Playing With Non-Kosher Toys

There is a notable custom in some Chassidic circles not to allow children to play with “non-kosher” stuffed or toy animals and to even limit their exposure to images of such things. This is because a child is highly influenced by the images he sees. It is believed that being overly exposed to things which the Torah calls "impure" can have a negative impact on a child's spiritual development. We are told that we should be extra careful to ensure that a child's formative years are immersed in holiness to the greatest extent possible, especially what he eats, what he sees, and what he hears. It is even written that nighttime lullabies should have Torah based themes.[1]

As the Lubavitcher Rebbe writes:

Because what one sees leaves lasting impressions, especially on young children, the toys that a child plays with, and the pictures that he looks at, should not be of impure animals…pictures of impure animals harm the mind and soul... only kosher animals, birds, and fish [toys] should be chosen. A Jew, and especially a Jewish child, should be accustomed to pure things only ... we should strive that a Jew, and especially a Jewish child, should only come across and look at pure things."[2]

The Rebbe goes on to explain that children are especially susceptible to external influences. He says that what children are exposed to when they are younger will affect them when they are older. As King Solomon says similarly, "Train a child in the way he should go, and when he is old, he will not depart from it."[3]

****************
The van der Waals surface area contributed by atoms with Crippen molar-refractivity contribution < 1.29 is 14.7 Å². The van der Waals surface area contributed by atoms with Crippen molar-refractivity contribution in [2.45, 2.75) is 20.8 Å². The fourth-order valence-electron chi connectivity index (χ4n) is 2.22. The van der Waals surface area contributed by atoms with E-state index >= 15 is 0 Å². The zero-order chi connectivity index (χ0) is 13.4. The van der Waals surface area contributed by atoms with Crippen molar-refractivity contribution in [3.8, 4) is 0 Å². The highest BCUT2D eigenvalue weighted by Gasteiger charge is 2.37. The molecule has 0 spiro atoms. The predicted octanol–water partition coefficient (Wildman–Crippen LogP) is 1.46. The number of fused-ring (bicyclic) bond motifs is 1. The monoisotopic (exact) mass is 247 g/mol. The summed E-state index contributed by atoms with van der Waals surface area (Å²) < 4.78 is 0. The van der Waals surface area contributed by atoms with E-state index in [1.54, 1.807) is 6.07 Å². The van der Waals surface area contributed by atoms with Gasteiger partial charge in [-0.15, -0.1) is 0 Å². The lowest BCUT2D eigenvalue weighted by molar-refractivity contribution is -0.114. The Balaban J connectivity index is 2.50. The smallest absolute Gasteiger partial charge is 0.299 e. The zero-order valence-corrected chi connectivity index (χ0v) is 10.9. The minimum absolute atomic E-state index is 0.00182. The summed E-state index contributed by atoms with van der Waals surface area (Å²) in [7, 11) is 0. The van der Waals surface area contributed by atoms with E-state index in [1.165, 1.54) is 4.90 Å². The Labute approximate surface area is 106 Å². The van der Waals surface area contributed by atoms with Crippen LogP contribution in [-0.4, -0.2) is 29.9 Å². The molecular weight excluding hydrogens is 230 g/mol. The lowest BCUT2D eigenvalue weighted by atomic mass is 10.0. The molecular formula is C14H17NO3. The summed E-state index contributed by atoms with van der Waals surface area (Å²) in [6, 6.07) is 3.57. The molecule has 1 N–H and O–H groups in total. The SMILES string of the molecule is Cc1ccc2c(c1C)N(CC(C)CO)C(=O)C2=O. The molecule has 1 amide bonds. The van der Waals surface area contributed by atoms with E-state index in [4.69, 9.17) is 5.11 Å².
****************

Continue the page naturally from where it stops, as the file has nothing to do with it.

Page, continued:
It is permitted to show children pictures of non-kosher animals for educational purposes, such as in order for them to be able to differentiate between permitted and forbidden species[4] or to better appreciate the diversity of God's creations.[5] Not only should one not stare at impure images, but even disgusting or repulsive sights must be avoided, as well.[6] There were some Chassidic rebbes[7] who would refrain from staring at monkeys when visiting the zoo due to the teaching that the evildoers who built the Tower of Babel were turned into monkeys.[8]

Rabbi Tzvi Hirsch Kaidanover, in his work Kav Hayashar, one of the classic works on Jewish thought, also expresses his displeasure with looking at non-kosher animals. He writes:

Although it is true that it is permitted to look at unusual [non-kosher] animals, and in fact, a blessing is recited upon doing so, one should only look at them in a superficial manner. This is because… if one sees impure creatures, he elicits a spirit of impurity which then hovers upon him. It also leads one to gaze at worse things which may even lead to sin. One should accustom one’s eyes to gaze only at holy things and in this way one will draw holiness upon himself.[9]